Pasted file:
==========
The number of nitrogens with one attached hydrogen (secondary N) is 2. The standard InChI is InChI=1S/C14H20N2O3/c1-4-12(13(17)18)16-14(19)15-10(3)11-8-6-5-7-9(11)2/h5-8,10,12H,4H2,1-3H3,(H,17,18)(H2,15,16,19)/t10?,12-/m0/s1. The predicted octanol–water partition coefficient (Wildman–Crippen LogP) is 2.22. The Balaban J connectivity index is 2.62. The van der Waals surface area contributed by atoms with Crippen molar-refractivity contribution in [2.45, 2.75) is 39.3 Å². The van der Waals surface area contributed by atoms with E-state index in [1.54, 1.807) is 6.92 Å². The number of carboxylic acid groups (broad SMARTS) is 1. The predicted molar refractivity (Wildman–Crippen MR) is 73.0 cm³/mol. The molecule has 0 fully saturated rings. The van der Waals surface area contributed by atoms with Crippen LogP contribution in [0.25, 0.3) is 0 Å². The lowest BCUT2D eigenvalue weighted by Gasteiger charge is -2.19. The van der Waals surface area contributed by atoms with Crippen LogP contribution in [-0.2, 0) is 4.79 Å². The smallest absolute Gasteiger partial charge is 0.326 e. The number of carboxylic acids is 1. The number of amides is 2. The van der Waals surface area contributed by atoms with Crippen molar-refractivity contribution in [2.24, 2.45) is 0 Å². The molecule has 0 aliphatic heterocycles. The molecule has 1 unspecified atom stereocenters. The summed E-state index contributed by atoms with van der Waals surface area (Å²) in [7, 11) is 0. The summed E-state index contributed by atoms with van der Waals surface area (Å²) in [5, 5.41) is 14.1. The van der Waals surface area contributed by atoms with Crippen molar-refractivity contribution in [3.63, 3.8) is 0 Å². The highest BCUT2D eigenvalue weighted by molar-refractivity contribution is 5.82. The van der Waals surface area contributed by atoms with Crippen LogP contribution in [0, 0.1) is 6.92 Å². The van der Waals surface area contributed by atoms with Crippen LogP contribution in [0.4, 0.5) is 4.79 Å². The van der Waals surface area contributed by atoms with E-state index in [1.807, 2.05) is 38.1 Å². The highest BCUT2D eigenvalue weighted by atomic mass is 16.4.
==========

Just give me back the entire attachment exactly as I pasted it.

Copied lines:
The number of nitrogens with one attached hydrogen (secondary N) is 2. The standard InChI is InChI=1S/C14H20N2O3/c1-4-12(13(17)18)16-14(19)15-10(3)11-8-6-5-7-9(11)2/h5-8,10,12H,4H2,1-3H3,(H,17,18)(H2,15,16,19)/t10?,12-/m0/s1. The predicted octanol–water partition coefficient (Wildman–Crippen LogP) is 2.22. The Balaban J connectivity index is 2.62. The van der Waals surface area contributed by atoms with Crippen molar-refractivity contribution in [2.45, 2.75) is 39.3 Å². The van der Waals surface area contributed by atoms with E-state index in [1.54, 1.807) is 6.92 Å². The number of carboxylic acid groups (broad SMARTS) is 1. The predicted molar refractivity (Wildman–Crippen MR) is 73.0 cm³/mol. The molecule has 0 fully saturated rings. The van der Waals surface area contributed by atoms with Crippen LogP contribution in [0.25, 0.3) is 0 Å². The lowest BCUT2D eigenvalue weighted by Gasteiger charge is -2.19. The van der Waals surface area contributed by atoms with Crippen LogP contribution in [-0.2, 0) is 4.79 Å². The smallest absolute Gasteiger partial charge is 0.326 e. The number of carboxylic acids is 1. The number of amides is 2. The van der Waals surface area contributed by atoms with Crippen molar-refractivity contribution in [2.24, 2.45) is 0 Å². The molecule has 0 aliphatic heterocycles. The molecule has 1 unspecified atom stereocenters. The summed E-state index contributed by atoms with van der Waals surface area (Å²) in [7, 11) is 0. The summed E-state index contributed by atoms with van der Waals surface area (Å²) in [5, 5.41) is 14.1. The van der Waals surface area contributed by atoms with Crippen molar-refractivity contribution in [3.63, 3.8) is 0 Å². The highest BCUT2D eigenvalue weighted by molar-refractivity contribution is 5.82. The van der Waals surface area contributed by atoms with Crippen LogP contribution in [0, 0.1) is 6.92 Å². The van der Waals surface area contributed by atoms with Crippen LogP contribution in [0.4, 0.5) is 4.79 Å². The van der Waals surface area contributed by atoms with E-state index in [1.807, 2.05) is 38.1 Å². The highest BCUT2D eigenvalue weighted by atomic mass is 16.4.